The long-run effect of public works employment: Evidence from Tunisia
- Impact Area
Workfare or public works employment programs have long been prominent in many developing countries. These programs can be a simple and direct strategy to reduce poverty among the poorest households, similar to cash transfers, but the additional requirement for employment can have several positive effects. First, the work requirement may effectively screen out those who have other, higher-return opportunities and thus improve targeting to the poor (Murgai et al. 2016). Second, employment can offer the opportunity for participants to build skills and gain experience and thus positively affect longer-term employment outcomes. Third, public workers can be engaged to construct or maintain local infrastructure, or assets that may have positive externalities (Gehrke et al. 2018).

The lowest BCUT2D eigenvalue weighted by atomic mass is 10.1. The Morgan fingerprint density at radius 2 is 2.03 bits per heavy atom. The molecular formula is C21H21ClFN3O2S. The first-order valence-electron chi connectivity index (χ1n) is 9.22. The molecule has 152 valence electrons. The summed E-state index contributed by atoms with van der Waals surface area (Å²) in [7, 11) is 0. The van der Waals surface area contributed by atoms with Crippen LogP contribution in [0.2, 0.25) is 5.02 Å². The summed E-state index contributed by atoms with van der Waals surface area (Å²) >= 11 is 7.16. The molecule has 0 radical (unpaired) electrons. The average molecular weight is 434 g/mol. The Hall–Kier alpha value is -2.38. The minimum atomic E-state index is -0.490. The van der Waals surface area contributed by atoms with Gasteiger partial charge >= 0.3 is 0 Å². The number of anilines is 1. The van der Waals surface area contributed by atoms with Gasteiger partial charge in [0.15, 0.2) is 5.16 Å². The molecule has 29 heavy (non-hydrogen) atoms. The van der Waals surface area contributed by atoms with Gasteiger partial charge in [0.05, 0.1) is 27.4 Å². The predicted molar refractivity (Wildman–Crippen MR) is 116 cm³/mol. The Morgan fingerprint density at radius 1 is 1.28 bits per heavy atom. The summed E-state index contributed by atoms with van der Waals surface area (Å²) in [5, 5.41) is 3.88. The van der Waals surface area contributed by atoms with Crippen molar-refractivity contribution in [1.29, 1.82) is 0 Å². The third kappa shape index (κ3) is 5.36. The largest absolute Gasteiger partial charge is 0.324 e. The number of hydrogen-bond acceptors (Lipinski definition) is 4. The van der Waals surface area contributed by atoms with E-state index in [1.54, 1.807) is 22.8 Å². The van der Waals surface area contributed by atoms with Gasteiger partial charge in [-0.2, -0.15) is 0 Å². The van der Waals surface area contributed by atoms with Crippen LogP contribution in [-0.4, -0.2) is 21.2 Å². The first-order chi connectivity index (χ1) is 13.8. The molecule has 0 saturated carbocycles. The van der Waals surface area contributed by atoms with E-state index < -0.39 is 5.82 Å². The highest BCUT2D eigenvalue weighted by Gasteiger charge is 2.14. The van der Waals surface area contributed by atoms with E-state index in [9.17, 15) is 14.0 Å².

In practice, however, direct evidence for these second and third channels is relatively weak. Many workfare programs require primarily low-skilled manual labor that is unlikely to result in any skills transfer, and may not have high returns in terms of asset creation (Murgai et al. 2016). Recent reviews of primarily quasi-experimental evidence have suggested that public works programs generally do not seem to boost employability or enhance skills (Gehrke et al. 2018).